I'm tempted to assume that the stigma against the old Victorian styles of architecture commonly held from the 20th century hasn't completely gone away. Let's hope our few remaining examples from this long ago era will be kept standing because compared to other cities our size, we've lost nearly everything from the 19th century.  I'm old enough to remember when most folks looked at old Victorians and disdainfully called them monstrosities, albatrosses, white elephants and the always favorite: "eyesores". It makes me wonder whether the architecture being built today will suffer from the same level of disrespect as it ages. But most modern architecture is built on the planned obsolescence model. No one expect these apartments now under construction to still be around a century or even 50 years from now. That philosophic stand is one of the major differences between the buildings and homes of the past and today's rapidly built structures. There's no point I'm trying to make except to help understand why things are changing in our oldest of Fort Worth neighborhoods. Let's hope others will give it some thought before its all gone forever. 

In Topic: Talbott-Wall House 915 Samuels Avenue

22 November 2017 - 02:01 PM


Well as someone who grew up in "Rock Island" My parents bought a home in 1960......Me and my brothers mockingly say we grew up in the "The Bluffs" Witch was a name a developer used in the area about ten years ago.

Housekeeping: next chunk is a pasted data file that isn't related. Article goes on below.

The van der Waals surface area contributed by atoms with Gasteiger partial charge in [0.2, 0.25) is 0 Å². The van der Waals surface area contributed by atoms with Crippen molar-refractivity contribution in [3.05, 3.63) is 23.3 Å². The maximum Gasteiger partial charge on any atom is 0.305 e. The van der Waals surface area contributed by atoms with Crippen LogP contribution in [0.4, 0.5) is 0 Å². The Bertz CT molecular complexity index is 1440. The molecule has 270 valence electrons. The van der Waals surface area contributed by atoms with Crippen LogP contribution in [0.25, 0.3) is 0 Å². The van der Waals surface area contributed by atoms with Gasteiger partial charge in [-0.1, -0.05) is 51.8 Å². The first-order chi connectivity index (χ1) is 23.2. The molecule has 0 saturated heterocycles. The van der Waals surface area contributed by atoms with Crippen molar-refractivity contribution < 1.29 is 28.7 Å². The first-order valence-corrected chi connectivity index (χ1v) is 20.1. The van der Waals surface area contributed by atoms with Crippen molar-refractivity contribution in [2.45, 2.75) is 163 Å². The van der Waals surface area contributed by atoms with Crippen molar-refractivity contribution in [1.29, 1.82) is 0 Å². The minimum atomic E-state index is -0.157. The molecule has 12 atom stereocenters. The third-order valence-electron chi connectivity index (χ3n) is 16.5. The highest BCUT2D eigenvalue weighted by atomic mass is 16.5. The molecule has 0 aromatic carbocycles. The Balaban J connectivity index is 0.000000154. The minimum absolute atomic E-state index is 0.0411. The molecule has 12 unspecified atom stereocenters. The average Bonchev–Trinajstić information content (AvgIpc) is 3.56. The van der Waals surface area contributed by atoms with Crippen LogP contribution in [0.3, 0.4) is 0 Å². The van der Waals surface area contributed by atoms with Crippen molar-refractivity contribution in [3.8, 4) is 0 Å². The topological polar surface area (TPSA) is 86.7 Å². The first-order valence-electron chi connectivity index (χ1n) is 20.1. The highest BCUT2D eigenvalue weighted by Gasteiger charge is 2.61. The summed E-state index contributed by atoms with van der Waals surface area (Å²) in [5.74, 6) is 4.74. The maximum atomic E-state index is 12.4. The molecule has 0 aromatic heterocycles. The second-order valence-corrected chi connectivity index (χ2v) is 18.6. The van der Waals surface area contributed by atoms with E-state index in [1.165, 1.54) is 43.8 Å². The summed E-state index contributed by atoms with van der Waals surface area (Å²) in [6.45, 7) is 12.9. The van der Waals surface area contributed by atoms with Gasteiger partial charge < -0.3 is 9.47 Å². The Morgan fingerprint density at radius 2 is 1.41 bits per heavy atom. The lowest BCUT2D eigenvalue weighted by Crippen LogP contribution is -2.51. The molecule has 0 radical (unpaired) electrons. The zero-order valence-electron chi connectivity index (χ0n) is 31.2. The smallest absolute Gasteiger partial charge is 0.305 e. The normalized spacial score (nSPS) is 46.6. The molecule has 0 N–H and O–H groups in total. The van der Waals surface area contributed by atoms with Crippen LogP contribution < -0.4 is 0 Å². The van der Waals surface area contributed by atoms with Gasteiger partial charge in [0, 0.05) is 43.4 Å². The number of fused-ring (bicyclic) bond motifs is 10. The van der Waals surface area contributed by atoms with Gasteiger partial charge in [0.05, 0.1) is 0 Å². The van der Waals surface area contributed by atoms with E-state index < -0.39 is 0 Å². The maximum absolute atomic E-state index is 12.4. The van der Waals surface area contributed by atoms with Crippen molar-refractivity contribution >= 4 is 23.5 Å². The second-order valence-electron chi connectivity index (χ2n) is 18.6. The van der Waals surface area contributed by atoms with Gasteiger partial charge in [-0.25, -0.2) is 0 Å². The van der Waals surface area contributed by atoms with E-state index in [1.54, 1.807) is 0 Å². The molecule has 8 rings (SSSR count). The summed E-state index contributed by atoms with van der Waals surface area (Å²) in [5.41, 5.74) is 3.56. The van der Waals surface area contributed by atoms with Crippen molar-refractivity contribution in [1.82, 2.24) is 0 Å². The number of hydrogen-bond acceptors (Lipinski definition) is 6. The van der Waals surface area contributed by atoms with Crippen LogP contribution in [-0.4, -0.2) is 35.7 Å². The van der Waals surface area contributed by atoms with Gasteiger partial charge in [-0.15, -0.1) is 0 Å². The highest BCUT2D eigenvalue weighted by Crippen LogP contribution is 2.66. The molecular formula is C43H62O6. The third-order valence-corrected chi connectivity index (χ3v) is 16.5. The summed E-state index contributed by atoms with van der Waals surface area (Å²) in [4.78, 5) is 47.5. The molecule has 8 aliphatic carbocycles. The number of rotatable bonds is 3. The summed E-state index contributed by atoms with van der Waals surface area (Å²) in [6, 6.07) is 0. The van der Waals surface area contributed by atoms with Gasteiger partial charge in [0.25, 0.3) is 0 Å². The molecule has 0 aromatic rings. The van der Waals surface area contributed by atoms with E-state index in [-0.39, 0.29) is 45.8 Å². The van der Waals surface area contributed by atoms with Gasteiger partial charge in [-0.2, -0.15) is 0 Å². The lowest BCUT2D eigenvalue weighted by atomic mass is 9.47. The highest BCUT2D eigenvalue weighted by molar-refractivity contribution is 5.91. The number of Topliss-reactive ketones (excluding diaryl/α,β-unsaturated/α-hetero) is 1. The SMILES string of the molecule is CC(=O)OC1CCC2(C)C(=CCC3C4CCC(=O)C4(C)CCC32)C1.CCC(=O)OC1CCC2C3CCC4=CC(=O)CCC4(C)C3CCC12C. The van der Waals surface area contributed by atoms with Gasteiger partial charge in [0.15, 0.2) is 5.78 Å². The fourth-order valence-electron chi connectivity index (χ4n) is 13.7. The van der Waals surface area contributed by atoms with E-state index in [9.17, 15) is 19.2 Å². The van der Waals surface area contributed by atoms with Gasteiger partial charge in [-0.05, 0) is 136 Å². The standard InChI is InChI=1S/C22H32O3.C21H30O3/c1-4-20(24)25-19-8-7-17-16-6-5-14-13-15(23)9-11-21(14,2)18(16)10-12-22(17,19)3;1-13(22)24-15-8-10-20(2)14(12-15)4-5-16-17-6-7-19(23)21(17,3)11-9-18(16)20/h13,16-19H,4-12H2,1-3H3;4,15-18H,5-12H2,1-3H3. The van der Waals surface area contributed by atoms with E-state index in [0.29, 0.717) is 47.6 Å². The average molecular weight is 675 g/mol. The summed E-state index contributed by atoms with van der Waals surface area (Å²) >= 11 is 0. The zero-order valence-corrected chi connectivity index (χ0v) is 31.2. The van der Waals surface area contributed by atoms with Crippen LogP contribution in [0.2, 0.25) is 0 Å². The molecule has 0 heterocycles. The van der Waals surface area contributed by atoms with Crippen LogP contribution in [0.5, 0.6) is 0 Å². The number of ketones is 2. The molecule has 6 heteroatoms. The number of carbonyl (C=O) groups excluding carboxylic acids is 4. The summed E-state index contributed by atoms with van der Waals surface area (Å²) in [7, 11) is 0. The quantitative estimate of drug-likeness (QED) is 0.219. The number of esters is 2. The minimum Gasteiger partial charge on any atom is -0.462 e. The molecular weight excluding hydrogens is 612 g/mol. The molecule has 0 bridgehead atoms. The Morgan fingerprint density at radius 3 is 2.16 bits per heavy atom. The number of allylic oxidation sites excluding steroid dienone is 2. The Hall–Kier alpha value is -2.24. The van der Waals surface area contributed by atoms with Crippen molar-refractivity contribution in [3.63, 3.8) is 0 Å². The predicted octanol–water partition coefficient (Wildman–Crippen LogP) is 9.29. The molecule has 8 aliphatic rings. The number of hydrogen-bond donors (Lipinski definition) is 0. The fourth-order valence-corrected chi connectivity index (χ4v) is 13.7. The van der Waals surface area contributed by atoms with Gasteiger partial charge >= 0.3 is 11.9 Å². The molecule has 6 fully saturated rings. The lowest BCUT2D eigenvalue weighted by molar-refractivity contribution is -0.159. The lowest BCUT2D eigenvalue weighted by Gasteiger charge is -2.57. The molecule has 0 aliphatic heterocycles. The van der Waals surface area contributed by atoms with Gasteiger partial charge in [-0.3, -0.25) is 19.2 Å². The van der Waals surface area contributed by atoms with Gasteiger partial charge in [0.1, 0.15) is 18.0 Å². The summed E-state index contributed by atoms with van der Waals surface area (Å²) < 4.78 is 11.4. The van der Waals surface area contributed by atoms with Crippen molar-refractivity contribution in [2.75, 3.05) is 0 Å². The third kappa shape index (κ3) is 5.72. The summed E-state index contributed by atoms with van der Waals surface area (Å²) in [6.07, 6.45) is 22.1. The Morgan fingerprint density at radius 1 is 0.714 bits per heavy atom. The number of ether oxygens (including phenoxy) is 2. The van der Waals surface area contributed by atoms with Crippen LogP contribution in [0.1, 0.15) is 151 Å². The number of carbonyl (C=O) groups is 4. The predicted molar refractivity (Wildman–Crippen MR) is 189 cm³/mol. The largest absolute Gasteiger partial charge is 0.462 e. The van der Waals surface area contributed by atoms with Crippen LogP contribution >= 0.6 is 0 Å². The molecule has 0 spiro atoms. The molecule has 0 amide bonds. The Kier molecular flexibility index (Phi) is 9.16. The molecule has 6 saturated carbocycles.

The neighborhood could legitimately be coined "Old Town".


With the flood of new apartments under construction or coming in the months ahead, the historical identify of the neighborhood is being diluted. At least its good that some of the more prominent historic homes are being saved and given a chance to survive into the future.

In Topic: Talbott-Wall House 915 Samuels Avenue

22 November 2017 - 01:58 PM

The Talbott-Wall House is now featured on the national old house website Old House Dreams: https://www.oldhouse...-fort-worth-tx/

One can see in the comments on Old House Dreams website below the house post that Mr. Bailey, the new owner, alluded to a pending sale about two weeks ago. I congratulate the new owners on their excellent choice of properties. Prior to choosing the Talbott-Wall House, the Baileys had looked at a Second Empire style house in Fulton, Mo., and recently a Queen Anne style house in Lebanon KY before deciding to settle here. I wish them many happy years ahead in this beautiful turn of the last century Samuels Avenue home, They will be only the second family to own it since it was built in 1903. One reason the house remained so intact is because it stayed in that one family for 115 years. Not many houses in Fort Worth can make such a claim. We look forward to meeting the Baileys in the days ahead and welcome them to our neighborhood.

In Topic: Talbott-Wall House 915 Samuels Avenue

14 October 2017 - 12:30 PM


I believe it went before ZC last week.






ZC-17-176 Burshears 1102 Samuels D/DUDD to E/DUDD   10/11/17 11/07/17


Thanks for the information. It will be interesting to see what the end use of this historic home is.